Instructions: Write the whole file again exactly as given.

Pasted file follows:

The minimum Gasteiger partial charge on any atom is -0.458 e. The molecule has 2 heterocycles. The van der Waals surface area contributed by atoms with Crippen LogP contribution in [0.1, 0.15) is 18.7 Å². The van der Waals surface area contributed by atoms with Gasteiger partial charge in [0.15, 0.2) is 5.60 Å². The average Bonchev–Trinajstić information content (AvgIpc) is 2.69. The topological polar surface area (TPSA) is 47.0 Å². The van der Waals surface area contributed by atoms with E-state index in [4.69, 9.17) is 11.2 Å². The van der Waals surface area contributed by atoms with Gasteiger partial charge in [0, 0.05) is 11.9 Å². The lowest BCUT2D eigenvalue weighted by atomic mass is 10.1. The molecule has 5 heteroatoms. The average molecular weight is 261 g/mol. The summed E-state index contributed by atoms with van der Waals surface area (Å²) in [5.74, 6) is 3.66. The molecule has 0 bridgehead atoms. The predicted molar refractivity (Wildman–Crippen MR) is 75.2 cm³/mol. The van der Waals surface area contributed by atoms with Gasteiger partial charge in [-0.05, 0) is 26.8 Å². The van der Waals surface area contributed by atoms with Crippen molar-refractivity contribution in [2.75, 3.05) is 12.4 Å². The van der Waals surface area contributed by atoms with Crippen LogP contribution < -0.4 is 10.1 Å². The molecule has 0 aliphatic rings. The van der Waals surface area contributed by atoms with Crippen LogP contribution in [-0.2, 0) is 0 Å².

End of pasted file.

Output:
The minimum Gasteiger partial charge on any atom is -0.458 e. The molecule has 2 heterocycles. The van der Waals surface area contributed by atoms with Crippen LogP contribution in [0.1, 0.15) is 18.7 Å². The van der Waals surface area contributed by atoms with Gasteiger partial charge in [0.15, 0.2) is 5.60 Å². The average Bonchev–Trinajstić information content (AvgIpc) is 2.69. The topological polar surface area (TPSA) is 47.0 Å². The van der Waals surface area contributed by atoms with E-state index in [4.69, 9.17) is 11.2 Å². The van der Waals surface area contributed by atoms with Gasteiger partial charge in [0, 0.05) is 11.9 Å². The lowest BCUT2D eigenvalue weighted by atomic mass is 10.1. The molecule has 5 heteroatoms. The average molecular weight is 261 g/mol. The summed E-state index contributed by atoms with van der Waals surface area (Å²) in [5.74, 6) is 3.66. The molecule has 0 bridgehead atoms. The predicted molar refractivity (Wildman–Crippen MR) is 75.2 cm³/mol. The van der Waals surface area contributed by atoms with Gasteiger partial charge in [-0.05, 0) is 26.8 Å². The van der Waals surface area contributed by atoms with Crippen molar-refractivity contribution in [2.75, 3.05) is 12.4 Å². The van der Waals surface area contributed by atoms with Crippen LogP contribution < -0.4 is 10.1 Å². The molecule has 0 aliphatic rings. The van der Waals surface area contributed by atoms with Crippen LogP contribution in [-0.2, 0) is 0 Å².